And now for some unrelated, unnumbered, midnight prose.
She has sold her bed and bought a hammock.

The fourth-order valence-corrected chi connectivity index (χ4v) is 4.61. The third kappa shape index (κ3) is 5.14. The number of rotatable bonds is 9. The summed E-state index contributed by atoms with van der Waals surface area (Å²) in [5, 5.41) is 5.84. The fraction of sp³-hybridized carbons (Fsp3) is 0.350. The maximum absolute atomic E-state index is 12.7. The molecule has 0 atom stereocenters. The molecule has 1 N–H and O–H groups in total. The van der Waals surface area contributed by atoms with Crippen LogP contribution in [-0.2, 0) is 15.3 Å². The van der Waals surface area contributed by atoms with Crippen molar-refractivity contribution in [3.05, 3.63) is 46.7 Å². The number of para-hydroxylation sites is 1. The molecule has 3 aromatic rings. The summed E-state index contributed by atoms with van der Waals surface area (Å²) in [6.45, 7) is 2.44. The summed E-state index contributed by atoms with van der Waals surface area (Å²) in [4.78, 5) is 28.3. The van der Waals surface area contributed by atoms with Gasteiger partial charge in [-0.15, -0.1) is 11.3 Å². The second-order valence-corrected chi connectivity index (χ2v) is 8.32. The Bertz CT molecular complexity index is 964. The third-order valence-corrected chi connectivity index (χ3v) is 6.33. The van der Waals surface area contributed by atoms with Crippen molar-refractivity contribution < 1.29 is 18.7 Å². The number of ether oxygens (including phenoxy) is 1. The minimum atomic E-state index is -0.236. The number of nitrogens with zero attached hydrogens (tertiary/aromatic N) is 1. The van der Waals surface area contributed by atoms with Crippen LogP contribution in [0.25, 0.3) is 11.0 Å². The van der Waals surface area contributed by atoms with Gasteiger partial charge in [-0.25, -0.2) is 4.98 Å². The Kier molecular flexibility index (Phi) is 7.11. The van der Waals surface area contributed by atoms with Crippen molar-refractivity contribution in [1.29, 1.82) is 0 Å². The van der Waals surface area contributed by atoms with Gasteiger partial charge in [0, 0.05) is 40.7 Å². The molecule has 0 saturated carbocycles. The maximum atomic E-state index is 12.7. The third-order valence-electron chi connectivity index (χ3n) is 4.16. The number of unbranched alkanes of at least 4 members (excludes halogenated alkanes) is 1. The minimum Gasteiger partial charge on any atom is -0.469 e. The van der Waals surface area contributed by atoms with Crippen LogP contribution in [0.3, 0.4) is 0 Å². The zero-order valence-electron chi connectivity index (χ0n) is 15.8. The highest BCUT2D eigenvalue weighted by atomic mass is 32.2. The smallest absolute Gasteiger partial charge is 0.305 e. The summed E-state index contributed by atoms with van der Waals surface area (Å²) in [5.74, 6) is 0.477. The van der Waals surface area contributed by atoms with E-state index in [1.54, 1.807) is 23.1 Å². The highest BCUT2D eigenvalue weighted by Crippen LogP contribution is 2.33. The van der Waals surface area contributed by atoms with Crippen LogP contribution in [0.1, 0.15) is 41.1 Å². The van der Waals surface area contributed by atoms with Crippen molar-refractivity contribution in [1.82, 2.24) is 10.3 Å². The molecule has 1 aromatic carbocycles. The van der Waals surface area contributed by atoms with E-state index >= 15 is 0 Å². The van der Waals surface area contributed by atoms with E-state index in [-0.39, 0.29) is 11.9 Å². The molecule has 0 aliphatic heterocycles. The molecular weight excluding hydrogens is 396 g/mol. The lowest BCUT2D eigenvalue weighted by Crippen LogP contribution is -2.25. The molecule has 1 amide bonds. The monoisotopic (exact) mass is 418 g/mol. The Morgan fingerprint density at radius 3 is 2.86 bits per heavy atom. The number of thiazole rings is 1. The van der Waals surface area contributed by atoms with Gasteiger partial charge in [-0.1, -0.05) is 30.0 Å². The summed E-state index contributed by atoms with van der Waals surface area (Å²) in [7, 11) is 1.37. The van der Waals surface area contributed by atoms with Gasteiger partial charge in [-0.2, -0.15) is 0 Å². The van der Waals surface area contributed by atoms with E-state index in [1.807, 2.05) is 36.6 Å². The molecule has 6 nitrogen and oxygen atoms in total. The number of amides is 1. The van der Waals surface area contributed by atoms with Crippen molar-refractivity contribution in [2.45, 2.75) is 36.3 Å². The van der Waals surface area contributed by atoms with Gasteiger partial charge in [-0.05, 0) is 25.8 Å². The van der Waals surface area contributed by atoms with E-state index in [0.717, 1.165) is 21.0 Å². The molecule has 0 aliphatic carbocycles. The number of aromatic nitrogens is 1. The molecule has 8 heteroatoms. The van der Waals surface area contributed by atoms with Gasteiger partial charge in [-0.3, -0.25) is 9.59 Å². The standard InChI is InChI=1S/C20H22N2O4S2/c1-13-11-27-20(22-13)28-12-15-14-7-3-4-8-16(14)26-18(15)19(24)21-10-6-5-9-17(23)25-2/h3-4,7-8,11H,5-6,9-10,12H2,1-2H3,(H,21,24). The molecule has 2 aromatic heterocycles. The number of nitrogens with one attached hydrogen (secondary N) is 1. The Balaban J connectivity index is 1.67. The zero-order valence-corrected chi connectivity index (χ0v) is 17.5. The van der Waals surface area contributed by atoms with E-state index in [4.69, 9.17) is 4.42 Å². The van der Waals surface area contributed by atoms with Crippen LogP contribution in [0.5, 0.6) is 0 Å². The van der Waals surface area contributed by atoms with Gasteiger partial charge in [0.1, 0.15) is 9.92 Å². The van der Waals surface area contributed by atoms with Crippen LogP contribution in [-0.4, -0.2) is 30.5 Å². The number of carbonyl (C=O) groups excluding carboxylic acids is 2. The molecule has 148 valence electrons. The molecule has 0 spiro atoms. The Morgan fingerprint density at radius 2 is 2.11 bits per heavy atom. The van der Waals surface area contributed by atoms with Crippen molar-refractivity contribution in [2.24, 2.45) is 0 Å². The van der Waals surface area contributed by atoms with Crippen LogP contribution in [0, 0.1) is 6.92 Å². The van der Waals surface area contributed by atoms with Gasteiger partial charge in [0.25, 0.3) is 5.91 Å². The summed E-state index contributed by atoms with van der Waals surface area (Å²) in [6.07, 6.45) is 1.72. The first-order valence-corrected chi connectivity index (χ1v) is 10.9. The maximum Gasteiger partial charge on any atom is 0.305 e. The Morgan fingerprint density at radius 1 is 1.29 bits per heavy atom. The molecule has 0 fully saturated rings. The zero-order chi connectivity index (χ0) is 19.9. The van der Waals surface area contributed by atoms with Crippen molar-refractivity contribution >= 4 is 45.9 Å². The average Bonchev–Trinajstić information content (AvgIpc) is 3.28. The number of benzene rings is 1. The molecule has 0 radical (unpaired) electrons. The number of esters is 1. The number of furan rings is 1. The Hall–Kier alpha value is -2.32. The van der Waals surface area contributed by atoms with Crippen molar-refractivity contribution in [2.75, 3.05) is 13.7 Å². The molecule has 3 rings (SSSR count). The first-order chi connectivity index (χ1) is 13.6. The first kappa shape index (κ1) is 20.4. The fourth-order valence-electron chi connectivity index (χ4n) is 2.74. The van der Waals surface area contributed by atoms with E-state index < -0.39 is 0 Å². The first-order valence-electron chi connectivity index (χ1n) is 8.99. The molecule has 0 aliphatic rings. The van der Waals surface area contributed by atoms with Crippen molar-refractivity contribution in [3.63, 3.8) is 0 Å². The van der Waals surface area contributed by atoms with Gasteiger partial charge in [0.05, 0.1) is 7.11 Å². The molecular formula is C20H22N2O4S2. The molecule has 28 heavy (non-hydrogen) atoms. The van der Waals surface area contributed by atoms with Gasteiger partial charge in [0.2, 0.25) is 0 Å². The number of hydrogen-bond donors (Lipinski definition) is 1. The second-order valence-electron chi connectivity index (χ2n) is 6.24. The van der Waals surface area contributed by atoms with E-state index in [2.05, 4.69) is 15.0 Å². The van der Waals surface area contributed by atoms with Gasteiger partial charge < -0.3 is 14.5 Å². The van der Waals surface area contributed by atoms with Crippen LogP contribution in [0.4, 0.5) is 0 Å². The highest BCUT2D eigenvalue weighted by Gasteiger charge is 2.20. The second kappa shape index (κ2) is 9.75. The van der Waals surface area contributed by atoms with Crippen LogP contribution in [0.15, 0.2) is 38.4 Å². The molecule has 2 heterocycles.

The intention is travel but for now the vinyl sack hangs, swinging lightly from two hooks set into boards that are set into a series of studs and weight tested for folly and midnight terror flails. The hammock is big enough for two and while she hopes for the unbalance of another sleepily turning form crashed against her own shoulder and hips, she doubts it to happen any time soon. Still, she can almost feel the ache in the joints from the pressure of someone else, and she imagines the gentle creak as a heartbeat. The roof creaks. It whispers softly in the tongues of wood and truss. Nails are metal tuning forks picking up the vibrations of desire. The roof forms a surrogate canopy, pretending to be tree limbs and stars. It watches her as she sleeps - this girl who is no longer a girl but a woman who found herself unmoored from life's expected pattern and thus thrown, headfirst, into the river of naivety and inexperience again - and the roof feels sympathy. It squints shut its metaphorical eyes and tries to become foliage: you can hear the insulation rustling, unfurling, blossoming into a southern summer heat and the bright red flowers of kudzu and weed. The girl turns, pupils rustling under the tent of eyelids, and she heaves in a breath of air, the unformed words of sleep. Lips crack under the artificial wind. The roof yearns, and stretches, and attempts to send the idea of a tumble of fruit, lush and juicy and waiting for morning. The roof doesn't know if this will be enough. The roof doesn't know what else to do, so it shelters over the sleeping form and waits. The roof has seen the girl toss and turn and stand and pace and lay down and weep. The roof doesn't know what to make of this. It only wants to be the places she wants to go.